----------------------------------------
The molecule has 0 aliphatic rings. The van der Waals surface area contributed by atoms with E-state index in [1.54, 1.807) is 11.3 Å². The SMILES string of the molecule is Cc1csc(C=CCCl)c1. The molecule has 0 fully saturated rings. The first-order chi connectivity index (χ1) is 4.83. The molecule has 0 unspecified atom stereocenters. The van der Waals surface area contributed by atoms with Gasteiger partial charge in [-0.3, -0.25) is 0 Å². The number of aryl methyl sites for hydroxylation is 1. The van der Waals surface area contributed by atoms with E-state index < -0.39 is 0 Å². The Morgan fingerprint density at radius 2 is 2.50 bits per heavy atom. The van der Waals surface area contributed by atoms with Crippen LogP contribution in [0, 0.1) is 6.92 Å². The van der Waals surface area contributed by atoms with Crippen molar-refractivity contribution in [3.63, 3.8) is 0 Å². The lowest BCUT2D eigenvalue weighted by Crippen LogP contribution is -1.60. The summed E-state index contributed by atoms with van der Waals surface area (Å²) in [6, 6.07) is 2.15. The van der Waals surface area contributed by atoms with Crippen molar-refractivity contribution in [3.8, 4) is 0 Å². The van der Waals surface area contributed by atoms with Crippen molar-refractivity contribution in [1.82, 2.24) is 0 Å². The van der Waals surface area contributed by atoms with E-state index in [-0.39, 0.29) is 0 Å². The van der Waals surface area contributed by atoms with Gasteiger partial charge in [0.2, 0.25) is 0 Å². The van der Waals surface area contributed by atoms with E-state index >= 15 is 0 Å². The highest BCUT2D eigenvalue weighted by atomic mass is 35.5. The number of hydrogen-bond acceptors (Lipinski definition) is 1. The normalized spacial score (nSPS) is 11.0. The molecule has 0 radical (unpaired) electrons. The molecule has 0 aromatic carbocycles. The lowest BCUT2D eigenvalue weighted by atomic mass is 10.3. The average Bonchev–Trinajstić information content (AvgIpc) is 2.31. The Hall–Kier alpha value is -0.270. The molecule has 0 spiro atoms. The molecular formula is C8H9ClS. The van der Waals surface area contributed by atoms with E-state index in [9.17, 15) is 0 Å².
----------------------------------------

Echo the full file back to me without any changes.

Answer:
The molecule has 0 aliphatic rings. The van der Waals surface area contributed by atoms with E-state index in [1.54, 1.807) is 11.3 Å². The SMILES string of the molecule is Cc1csc(C=CCCl)c1. The molecule has 0 fully saturated rings. The first-order chi connectivity index (χ1) is 4.83. The molecule has 0 unspecified atom stereocenters. The van der Waals surface area contributed by atoms with Gasteiger partial charge in [-0.3, -0.25) is 0 Å². The number of aryl methyl sites for hydroxylation is 1. The van der Waals surface area contributed by atoms with E-state index < -0.39 is 0 Å². The Morgan fingerprint density at radius 2 is 2.50 bits per heavy atom. The van der Waals surface area contributed by atoms with Crippen LogP contribution in [0, 0.1) is 6.92 Å². The van der Waals surface area contributed by atoms with Crippen molar-refractivity contribution in [3.63, 3.8) is 0 Å². The lowest BCUT2D eigenvalue weighted by Crippen LogP contribution is -1.60. The summed E-state index contributed by atoms with van der Waals surface area (Å²) in [6, 6.07) is 2.15. The van der Waals surface area contributed by atoms with Crippen molar-refractivity contribution in [3.8, 4) is 0 Å². The van der Waals surface area contributed by atoms with Crippen molar-refractivity contribution in [1.82, 2.24) is 0 Å². The van der Waals surface area contributed by atoms with E-state index in [-0.39, 0.29) is 0 Å². The van der Waals surface area contributed by atoms with Gasteiger partial charge in [0.2, 0.25) is 0 Å². The van der Waals surface area contributed by atoms with E-state index >= 15 is 0 Å². The highest BCUT2D eigenvalue weighted by atomic mass is 35.5. The number of hydrogen-bond acceptors (Lipinski definition) is 1. The normalized spacial score (nSPS) is 11.0. The molecule has 0 radical (unpaired) electrons. The molecule has 0 aromatic carbocycles. The lowest BCUT2D eigenvalue weighted by atomic mass is 10.3. The average Bonchev–Trinajstić information content (AvgIpc) is 2.31. The Hall–Kier alpha value is -0.270. The molecule has 0 spiro atoms. The molecular formula is C8H9ClS. The van der Waals surface area contributed by atoms with E-state index in [9.17, 15) is 0 Å².